Before playing the game I thought it would be quite hard to cheat in the game. My experience playing Cheating Moth tells me the opposite though. I think cheating in the game is easy because there are ways to cheat which are hard to notice. “Accidentally” dropping cards on the floor is probably the easiest way to get rid of cards. After every round of the game you will find several cards on the floor. Another easy way to get rid of cards is to hide a card under the card you are playing thus playing two cards instead of one. Add in the fact that you can do several other things when the guard is distracted and it is quite easy to cheat and get away with it.
While it is really fun to cheat, I will admit that it is not nearly as fun playing as the guard. Either my group is really good at cheating or really bad at catching people cheating because players were rarely caught in the act. While it is interesting trying to catch players in the act, it is not easy to do so. The problem is that it is really hard to pay attention to all of the players at the same time. This becomes even harder when you have to look at your own cards to choose which card you are going to play on your own turn. Basically you have to look at your cards with the corner of your eye while also trying to pay attention to the other players.
This cheating mechanic leads to some hilarious moments as the guard is trying to stare down the other players and yet the players are continuing to cheat right in front of them. It is hard not to start laughing when you get away with cheating when everyone but the guard saw what you did. It is always funny to see the guard react when they see multiple cards lying on the ground from multiple players cheating right in front of them. Then there are the moments when you do a good job cheating and unforeseen circumstances tip your hand. For example in one round I dropped a card on the floor which usually worked well except that in this instance the card hit the table leg making a noise which notified the guard to what I was doing.
While the cheating mechanic is quite entertaining, it does present a couple issues for the game. Most of these issues come from the lack of clarification on what is and is not allowed as far as cheating. For example while you can only cheat one card at a time, can you keep cheating or is there a limit on how quickly you can cheat another card? We ended up implementing a rule where a player could only cheat one card for each card that was played to the discard pile. There is also a question of how quickly a player has to recognize the cheating in order for a player to be caught. Does cheating have to be discovered in the act or is shortly after still acceptable? In order to prevent arguments, players need to come up with their own ground rules for cheating before starting the game since the game’s instructions aren’t particularly descriptive in this area.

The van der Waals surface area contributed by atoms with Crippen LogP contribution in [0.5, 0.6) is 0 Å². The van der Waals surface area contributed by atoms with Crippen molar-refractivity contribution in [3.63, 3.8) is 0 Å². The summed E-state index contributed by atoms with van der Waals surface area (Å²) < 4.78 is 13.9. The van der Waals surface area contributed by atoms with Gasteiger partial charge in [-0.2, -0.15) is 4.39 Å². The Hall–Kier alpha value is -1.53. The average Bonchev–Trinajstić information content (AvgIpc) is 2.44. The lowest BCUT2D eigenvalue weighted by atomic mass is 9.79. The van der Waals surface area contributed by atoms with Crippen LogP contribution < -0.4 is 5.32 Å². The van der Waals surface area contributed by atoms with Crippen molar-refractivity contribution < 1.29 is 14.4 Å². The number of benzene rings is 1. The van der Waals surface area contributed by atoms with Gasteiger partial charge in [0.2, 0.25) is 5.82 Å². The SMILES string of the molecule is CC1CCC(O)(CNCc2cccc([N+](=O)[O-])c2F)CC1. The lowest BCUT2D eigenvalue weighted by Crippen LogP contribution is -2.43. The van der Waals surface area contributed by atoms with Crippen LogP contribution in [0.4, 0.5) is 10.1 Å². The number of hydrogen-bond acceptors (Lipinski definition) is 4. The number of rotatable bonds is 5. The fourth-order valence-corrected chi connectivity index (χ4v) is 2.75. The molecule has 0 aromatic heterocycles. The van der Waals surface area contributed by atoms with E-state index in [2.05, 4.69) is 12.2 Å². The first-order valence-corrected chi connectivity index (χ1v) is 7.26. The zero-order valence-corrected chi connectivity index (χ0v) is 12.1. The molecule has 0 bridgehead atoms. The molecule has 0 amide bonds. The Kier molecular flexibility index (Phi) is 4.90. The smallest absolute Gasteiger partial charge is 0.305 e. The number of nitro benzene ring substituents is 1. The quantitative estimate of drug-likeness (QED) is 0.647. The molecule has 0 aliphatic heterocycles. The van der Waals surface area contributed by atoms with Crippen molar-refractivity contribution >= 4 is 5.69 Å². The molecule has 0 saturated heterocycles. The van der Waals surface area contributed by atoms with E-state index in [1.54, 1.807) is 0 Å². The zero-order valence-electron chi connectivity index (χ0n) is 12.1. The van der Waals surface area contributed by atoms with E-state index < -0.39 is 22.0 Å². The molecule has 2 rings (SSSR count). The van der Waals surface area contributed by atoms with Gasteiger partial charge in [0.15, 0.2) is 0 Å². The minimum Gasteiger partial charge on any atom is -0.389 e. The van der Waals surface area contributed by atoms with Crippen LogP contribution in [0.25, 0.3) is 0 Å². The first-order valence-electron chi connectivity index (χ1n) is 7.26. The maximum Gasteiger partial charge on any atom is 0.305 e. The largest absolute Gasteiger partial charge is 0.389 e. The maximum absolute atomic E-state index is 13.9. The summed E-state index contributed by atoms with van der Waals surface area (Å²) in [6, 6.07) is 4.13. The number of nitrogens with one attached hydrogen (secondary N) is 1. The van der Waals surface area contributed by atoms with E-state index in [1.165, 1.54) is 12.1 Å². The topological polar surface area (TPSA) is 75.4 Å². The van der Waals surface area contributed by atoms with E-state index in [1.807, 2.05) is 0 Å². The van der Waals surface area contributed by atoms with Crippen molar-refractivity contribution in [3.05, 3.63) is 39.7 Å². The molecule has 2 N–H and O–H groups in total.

While I had a surprising amount of fun with Cheating Moth, I have no problem admitting the game is kind of a one trick pony. If you take out the cheating mechanic, there is nothing unique in Cheating Moth. As a matter of fact the game plays like many other simple card games where you play cards higher or lower than the current card with a couple cards having a special ability. There is nothing particularly wrong with these mechanics as you can have some fun with them but they are kind of generic and boring. Basically if the cheating mechanic doesn’t appeal to you Cheating Moth really doesn’t have anything to offer that can’t be found in many other games.
It is a shame that the rest of the game really lets down Cheating Moth. The cheating mechanic is so enjoyable that it is disappointing that there isn’t much else to go with it. Cheating Moth could have been a significantly better game if there was just a little more to the game other than cheating. I would really like to see a game take the cheating mechanic and add a more complex game to it to see how good Cheating Moth could have been.
As far as the components, they are solid. The artwork is pretty nice but the cards aren’t particularly special in any way. Space conscious people will really appreciate how small the game’s box is. I will forewarn people though that I see a strong possibility that cards could easily get lost or damaged due to how players try to cheat cards. This is a game where if you don’t look for all of the cards after the game you might end up finding cards hidden in the cushions or other pieces of furniture at a later date. I honestly would recommend counting up the cards at the very least at the end of the game and maybe after every round to make sure none of the cards go missing.
Should You Buy Cheating Moth?
Cheating Moth is not a perfect game but it is a fun game nonetheless. Cheating Moth is a game that shows allowing cheating can be a fun game mechanic. It is a blast trying to hide and get rid of cards without the other players figuring it out. While the cheating mechanic is really fun, Cheating Moth kind of dropped the ball on the other mechanics since it is a very generic card game. There is nothing particularly wrong with the rest of the game but the game could have been much better if there were a few more mechanics in the game.
If the idea of being able to legally cheat in a card game doesn’t appeal to you, Cheating Moth is probably not going to be for you. If the idea of using cheating as a game mechanic interests you though, I think you will get a lot of enjoyment out of the game.